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Breastfeeding: Does it Really Matter?

Compiled by MilkWorks, a non-profit Community Breastfeeding Center

Numerous medical and public health organizations have position statements and web sites devoted to breastfeeding, including extensive research on the health benefits of breastfeeding, data on breastfeeding rates, how-to breastfeed guides, and action plans to help communities create a supportive environment for breastfeeding mothers and babies (1).

Breastfeeding Rates in 2016

Medical and public health experts recommend that babies be exclusively breastfed for 6 months, with breastfeeding to continue for 12 months (2).

Breastfeeding rates in the United States were lowest in the 1960’s. Over the past ten years, extensive research and community support have resulted in a steady increase in the number of mothers who breastfeed. In 2016, nationwide, 44.4% of infants were exclusively breastfed for 3 months and 22.3% were exclusively breastfed for 6 months. In Nebraska, the exclusivity rate was 41.5% at three months and 22.6% at six months (3).

Infant Health Benefits

The most comprehensive meta-analysis of breastfeeding research concludes that breastfeeding is associated with a decreased risk of: acute otitis media, non-specific gastroenteritis, severe lower respiratory tract infections, atopic dermatitis, asthma in young children, obesity, type I and type II diabetes, childhood leukemia, sudden infant death syndrome (SIDS) and necrotizing enterocolitis (4).

Maternal Health Benefits

For mothers, breastfeeding is associated with a decreased risk of type 2 diabetes, breast and ovarian cancer, as well as a decreased risk of postpartum depression.

Human Milk

Human milk is rich in nutrients and antibodies that protect an infant. It is designed with the right amount of fat, sugar, water and proteins to help a human infant develop optimally. Babies digest human milk easily; its composition changes throughout the day, and, as a baby matures, to match the unique needs of a human infant (5). Human milk has not been duplicated in the laboratory setting and new components in human milk and their role in growth and development are constantly emerging.

Benefits to Society

  • Mothers miss less work when their babies are breastfed. The Affordable Care Act amended the U.S. Fair Labor Standards Act in 2010 to require employers to provide private space and reasonable breaks for breastfeeding mothers of infants under one year of age (2).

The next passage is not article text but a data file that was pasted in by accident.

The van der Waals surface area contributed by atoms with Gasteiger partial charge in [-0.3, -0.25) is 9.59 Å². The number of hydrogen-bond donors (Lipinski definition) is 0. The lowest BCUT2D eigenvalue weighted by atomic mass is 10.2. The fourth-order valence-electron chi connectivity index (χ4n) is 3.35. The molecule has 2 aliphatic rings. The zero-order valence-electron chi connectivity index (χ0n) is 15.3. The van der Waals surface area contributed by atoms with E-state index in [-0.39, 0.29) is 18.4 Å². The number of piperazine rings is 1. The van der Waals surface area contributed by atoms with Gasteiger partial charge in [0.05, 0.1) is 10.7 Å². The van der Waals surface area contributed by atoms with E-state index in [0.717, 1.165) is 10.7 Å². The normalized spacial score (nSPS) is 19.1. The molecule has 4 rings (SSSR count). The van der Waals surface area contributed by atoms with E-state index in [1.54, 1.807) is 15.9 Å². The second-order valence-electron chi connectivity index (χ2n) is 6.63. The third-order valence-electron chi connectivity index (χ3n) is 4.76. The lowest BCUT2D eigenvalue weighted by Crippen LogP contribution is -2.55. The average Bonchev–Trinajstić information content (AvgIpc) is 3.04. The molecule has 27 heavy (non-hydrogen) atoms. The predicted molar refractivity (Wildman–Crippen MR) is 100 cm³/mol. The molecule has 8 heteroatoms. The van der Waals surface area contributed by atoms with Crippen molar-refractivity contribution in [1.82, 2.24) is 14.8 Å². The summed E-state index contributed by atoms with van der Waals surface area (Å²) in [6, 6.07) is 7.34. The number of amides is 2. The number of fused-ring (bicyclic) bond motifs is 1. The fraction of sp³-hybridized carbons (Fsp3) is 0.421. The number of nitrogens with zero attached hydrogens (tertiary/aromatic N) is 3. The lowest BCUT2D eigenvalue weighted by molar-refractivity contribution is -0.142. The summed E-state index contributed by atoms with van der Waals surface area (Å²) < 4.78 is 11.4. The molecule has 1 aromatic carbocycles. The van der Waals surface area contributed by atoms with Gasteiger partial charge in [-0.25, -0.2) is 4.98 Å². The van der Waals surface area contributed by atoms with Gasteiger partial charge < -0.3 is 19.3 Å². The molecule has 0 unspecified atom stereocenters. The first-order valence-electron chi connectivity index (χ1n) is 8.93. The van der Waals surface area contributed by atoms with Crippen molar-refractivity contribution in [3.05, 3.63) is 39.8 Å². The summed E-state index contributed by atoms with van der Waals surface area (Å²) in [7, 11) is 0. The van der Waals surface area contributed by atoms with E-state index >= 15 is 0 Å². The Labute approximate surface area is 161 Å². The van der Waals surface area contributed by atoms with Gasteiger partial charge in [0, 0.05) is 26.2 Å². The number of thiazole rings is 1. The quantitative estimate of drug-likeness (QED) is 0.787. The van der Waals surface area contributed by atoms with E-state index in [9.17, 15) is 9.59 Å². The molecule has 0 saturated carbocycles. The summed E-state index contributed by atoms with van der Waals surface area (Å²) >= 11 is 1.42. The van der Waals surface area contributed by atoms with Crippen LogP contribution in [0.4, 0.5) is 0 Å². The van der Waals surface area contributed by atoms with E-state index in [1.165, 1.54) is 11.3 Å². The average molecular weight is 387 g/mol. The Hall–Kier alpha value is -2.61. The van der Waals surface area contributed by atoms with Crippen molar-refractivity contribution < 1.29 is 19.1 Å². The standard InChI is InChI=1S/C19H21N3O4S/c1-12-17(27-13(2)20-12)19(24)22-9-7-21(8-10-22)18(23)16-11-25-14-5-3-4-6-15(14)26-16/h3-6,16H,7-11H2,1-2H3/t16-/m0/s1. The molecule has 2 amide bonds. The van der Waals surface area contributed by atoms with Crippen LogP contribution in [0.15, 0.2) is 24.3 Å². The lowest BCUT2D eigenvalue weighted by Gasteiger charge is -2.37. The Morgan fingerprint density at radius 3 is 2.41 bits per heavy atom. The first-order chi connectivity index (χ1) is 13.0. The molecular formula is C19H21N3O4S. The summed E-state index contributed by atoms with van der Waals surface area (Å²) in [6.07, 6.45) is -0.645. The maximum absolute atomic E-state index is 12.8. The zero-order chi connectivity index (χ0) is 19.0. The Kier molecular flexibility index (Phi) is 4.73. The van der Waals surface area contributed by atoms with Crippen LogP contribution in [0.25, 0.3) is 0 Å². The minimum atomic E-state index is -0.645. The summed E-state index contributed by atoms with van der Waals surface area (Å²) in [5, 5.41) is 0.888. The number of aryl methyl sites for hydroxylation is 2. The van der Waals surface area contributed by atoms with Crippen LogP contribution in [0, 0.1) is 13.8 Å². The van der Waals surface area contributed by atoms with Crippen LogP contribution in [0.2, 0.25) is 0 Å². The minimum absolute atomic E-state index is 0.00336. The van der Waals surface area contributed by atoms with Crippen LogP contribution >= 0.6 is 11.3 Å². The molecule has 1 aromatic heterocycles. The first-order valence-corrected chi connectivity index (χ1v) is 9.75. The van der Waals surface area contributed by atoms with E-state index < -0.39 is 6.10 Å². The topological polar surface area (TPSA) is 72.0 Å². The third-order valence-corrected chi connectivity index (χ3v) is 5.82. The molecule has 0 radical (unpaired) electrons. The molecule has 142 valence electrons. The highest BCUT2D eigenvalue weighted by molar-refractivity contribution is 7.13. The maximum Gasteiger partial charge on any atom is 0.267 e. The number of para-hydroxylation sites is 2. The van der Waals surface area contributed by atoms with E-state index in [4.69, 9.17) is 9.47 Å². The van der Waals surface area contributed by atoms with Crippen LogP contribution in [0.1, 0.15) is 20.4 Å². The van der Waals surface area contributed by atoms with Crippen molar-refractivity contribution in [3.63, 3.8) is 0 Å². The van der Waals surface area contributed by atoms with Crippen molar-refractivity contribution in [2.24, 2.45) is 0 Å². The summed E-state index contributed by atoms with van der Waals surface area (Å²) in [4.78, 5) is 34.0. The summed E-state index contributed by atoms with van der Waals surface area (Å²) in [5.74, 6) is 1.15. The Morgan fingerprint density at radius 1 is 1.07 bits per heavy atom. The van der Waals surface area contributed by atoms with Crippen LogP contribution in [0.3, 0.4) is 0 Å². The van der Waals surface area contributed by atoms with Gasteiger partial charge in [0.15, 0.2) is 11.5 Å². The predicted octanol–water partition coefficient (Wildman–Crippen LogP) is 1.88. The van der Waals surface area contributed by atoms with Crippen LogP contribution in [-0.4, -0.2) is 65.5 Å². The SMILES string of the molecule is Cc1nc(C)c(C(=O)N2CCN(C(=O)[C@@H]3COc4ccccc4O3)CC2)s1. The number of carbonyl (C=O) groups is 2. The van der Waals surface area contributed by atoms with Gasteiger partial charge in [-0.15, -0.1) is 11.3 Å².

• If 90% of US mothers would exclusively breastfeed for the recommended six months, nearly 1,000 infant deaths could be prevented and the US would save $13 billion a year in health care costs. Breastfed infants require fewer sick care visits, prescriptions and hospitalization (2).
  • Formula feeding results in a large environmental footprint due to transportation and production costs involved with converting cow’s milk to a digestible formula for human infants (2).
  • Breastfeeding is “free”. When low income women breastfeed, they are more self-sufficient and require fewer food program subsidies. Formula is a $4 billion industry; 50% of formula is purchased by the federal government with tax payer dollars and distributed via the Women Infant and Children (WIC) food supplement program. If a mother does not qualify for WIC, a family will need to purchase ~$1,500-3,000 worth of formula to feed their baby.
  • The breastfeeding process is designed to calm and quiet a baby. Many social scientists feel that the intimacy of breastfeeding is linked to increased brain development and enhanced social skills that are vital in today’s rapidly changing world.

References:

1. Including, but not limited to, the U.S. Surgeon General, the US Department of Health and Human Services Office on Women’s Health, the Centers for Disease Control (CDC), the American Academy of Pediatrics (AAP), the American Public Health Association (APA), the American College of Nurse Midwives (ACNM), and the American College of Obstetricians and Gynecologists (ACOG).

2. www.surgeongeneral.gov/library/calls/breastfeeding/index.html The US Surgeon General released a Call to Action to Support Breastfeeding in January 2011. This web site contains the Executive Summary, as well as a How to Breastfeed guide and an Action Plan outlining how communities can support breastfeeding mothers. MilkWorks staff and clients were photo-documented for the 2011 Call to Action publication.

3. www.cdc.gov/breastfeeding This site has the 2016 CDC report card on breastfeeding rates, the 2013 Guide to Strategies to Support Breastfeeding Mothers and Babies, and a report on Breastfeeding Progress in the US. MilkWorks is highlighted as a model breastfeeding program.

4. www.ahrq.gov/downloads/pub/evidence/pdf/brfout/brfout.pdf This 2007 publication examines extensive research on the impact of breastfeeding. Breastfeeding: Maternal and Infant Outcomes. Published by the Agency for Healthcare Research and Quality.

5. www.womenshealth.gov/breastfeeding/why-breastfeeding-is-important The U.S. Department of Health and Human Services Office on Women’s Health web site contains comprehensive Information on the impact of breastfeeding, as well as research articles, information for health care providers, and a long list of publications and websites related to breastfeeding.